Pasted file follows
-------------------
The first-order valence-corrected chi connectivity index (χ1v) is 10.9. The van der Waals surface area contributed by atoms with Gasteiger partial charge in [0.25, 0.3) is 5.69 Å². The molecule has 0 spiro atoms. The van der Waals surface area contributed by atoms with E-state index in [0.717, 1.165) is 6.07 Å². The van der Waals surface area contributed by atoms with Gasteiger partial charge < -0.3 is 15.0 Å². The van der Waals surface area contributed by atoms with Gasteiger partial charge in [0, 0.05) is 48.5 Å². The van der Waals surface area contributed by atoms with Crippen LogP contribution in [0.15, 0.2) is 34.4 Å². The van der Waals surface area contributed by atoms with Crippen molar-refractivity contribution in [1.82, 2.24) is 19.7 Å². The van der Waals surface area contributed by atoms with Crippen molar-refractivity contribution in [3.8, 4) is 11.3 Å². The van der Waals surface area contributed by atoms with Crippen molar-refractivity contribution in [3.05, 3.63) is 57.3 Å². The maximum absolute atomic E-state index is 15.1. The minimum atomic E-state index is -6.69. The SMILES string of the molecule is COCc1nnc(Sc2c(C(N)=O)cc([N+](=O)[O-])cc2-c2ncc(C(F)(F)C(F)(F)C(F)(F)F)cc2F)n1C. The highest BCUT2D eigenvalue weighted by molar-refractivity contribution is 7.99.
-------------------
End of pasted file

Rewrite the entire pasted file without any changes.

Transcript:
The first-order valence-corrected chi connectivity index (χ1v) is 10.9. The van der Waals surface area contributed by atoms with Gasteiger partial charge in [0.25, 0.3) is 5.69 Å². The molecule has 0 spiro atoms. The van der Waals surface area contributed by atoms with E-state index in [0.717, 1.165) is 6.07 Å². The van der Waals surface area contributed by atoms with Gasteiger partial charge < -0.3 is 15.0 Å². The van der Waals surface area contributed by atoms with Gasteiger partial charge in [0, 0.05) is 48.5 Å². The van der Waals surface area contributed by atoms with Crippen LogP contribution in [0.15, 0.2) is 34.4 Å². The van der Waals surface area contributed by atoms with Crippen molar-refractivity contribution in [1.82, 2.24) is 19.7 Å². The van der Waals surface area contributed by atoms with Crippen molar-refractivity contribution in [3.8, 4) is 11.3 Å². The van der Waals surface area contributed by atoms with Crippen molar-refractivity contribution in [3.05, 3.63) is 57.3 Å². The maximum absolute atomic E-state index is 15.1. The minimum atomic E-state index is -6.69. The SMILES string of the molecule is COCc1nnc(Sc2c(C(N)=O)cc([N+](=O)[O-])cc2-c2ncc(C(F)(F)C(F)(F)C(F)(F)F)cc2F)n1C. The highest BCUT2D eigenvalue weighted by molar-refractivity contribution is 7.99.